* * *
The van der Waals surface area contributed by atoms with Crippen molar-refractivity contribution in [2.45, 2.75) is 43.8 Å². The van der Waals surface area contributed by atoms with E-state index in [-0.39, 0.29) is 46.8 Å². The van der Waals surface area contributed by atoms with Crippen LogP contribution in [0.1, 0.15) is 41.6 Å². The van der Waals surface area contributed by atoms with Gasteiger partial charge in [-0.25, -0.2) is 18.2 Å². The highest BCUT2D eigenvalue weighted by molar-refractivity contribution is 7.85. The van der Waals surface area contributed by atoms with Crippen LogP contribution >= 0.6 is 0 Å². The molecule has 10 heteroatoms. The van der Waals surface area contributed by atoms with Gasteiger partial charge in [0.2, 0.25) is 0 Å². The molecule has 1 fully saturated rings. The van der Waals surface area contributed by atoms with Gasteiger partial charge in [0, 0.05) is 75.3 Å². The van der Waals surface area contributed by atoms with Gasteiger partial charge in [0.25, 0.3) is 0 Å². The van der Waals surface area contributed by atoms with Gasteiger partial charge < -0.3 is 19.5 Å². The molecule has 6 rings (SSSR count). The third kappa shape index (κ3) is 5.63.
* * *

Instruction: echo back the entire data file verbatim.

The van der Waals surface area contributed by atoms with Crippen molar-refractivity contribution in [2.45, 2.75) is 43.8 Å². The van der Waals surface area contributed by atoms with E-state index in [-0.39, 0.29) is 46.8 Å². The van der Waals surface area contributed by atoms with Crippen LogP contribution in [0.1, 0.15) is 41.6 Å². The van der Waals surface area contributed by atoms with Gasteiger partial charge in [-0.25, -0.2) is 18.2 Å². The highest BCUT2D eigenvalue weighted by molar-refractivity contribution is 7.85. The van der Waals surface area contributed by atoms with Crippen LogP contribution >= 0.6 is 0 Å². The molecule has 10 heteroatoms. The van der Waals surface area contributed by atoms with Gasteiger partial charge in [0.2, 0.25) is 0 Å². The molecule has 1 fully saturated rings. The van der Waals surface area contributed by atoms with Gasteiger partial charge in [0, 0.05) is 75.3 Å². The van der Waals surface area contributed by atoms with Gasteiger partial charge in [0.25, 0.3) is 0 Å². The van der Waals surface area contributed by atoms with Gasteiger partial charge < -0.3 is 19.5 Å². The molecule has 6 rings (SSSR count). The third kappa shape index (κ3) is 5.63.